Data Science in Economic and Finance for Decision Makers with David Bolder, Director of Model Development and Economic Capital at Nordic Investment Bank 

In this latest episode of the FNA Talks podcast series, David Bolder, Director of Model Development and Economic Capital at Nordic Investment Bank.

In this latest episode of the FNA Talks podcast series, David Bolder and FNA’s Central Bank and Academia Programme Manager, Will Towning, discuss one of the most awaiting Fintech publications of 2021: Data Science in Economics and Finance for Decision Makers, edited and co-authored by the ECB’s Per Nymand-Andersen.

David, who co-authored the book, and Will review the key themes of David’s contributions, highlighting the practical implications and demystifying common disillusions of where data science fits into a decision maker’s tool kit.

The book, published in March this year, provides an overview of how digital transformation and data science can support decision making and offers and variety of perspectives on managing digital data.

Contributions from FNA’ers Kimmo Soramäki, Ivana  Ruffini, Mikhail Oet, Tuomas Takko and Adam Csabay also feature in the book. The chapter FNA authored, Prudential Stress Testing in Financial Networks, provides a taxonomy of organizational problems racing firms operating in financial markets and offers a comprehensive approach to information system design that addresses stress testing in networks.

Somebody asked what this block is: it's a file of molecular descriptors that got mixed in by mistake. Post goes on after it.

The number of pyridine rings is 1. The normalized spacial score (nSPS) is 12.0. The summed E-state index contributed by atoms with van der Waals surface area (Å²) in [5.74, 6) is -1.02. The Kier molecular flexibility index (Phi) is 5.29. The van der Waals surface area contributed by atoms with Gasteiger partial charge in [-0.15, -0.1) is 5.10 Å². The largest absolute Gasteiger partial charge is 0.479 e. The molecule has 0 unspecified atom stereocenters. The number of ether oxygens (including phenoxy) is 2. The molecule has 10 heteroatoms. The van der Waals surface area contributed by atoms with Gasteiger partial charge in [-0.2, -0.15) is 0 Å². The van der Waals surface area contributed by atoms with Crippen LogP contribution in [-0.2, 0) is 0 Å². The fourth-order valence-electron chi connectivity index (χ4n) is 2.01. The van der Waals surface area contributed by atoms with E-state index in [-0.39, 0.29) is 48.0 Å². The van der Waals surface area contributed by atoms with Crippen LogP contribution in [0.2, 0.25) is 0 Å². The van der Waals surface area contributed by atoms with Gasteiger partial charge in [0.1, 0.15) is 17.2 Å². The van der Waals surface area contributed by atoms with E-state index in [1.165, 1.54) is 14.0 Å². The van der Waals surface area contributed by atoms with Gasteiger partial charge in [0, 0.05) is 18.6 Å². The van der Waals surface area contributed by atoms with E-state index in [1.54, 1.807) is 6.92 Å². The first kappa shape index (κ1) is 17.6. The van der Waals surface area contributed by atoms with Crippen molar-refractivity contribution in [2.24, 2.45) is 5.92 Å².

The FNA Team’s work sits amongst contributions from over 20 global experts from both the private and public sectors.

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Podcast Transcript: 

Will Towning: 

Good day listeners and guests and welcome to the FNA Talks, a technology update with FNA’ers and friends. My name is Will Towning and it is my pleasure to be your host during today’s episode. 


At FNA Talks, we are drawing on the experience of key fintech, regtech and suptech authorities to discuss trends and developments which are defining the technology and innovation landscapes. 


Today, I am joined by David Boulder from the Nordic Investment Bank. David is a co-author of a recently published and important book titled Data Science in Economics and Finance for Decision Makers, which will be our focus for today’s episode. 


Welcome David, and thank you for joining us at FNA Talks. 


David Bolder: 

Thank you. 


Will Towning: 

To kick things off, please can you briefly introduce yourself and tell us a little bit more about your background.


David Bolder: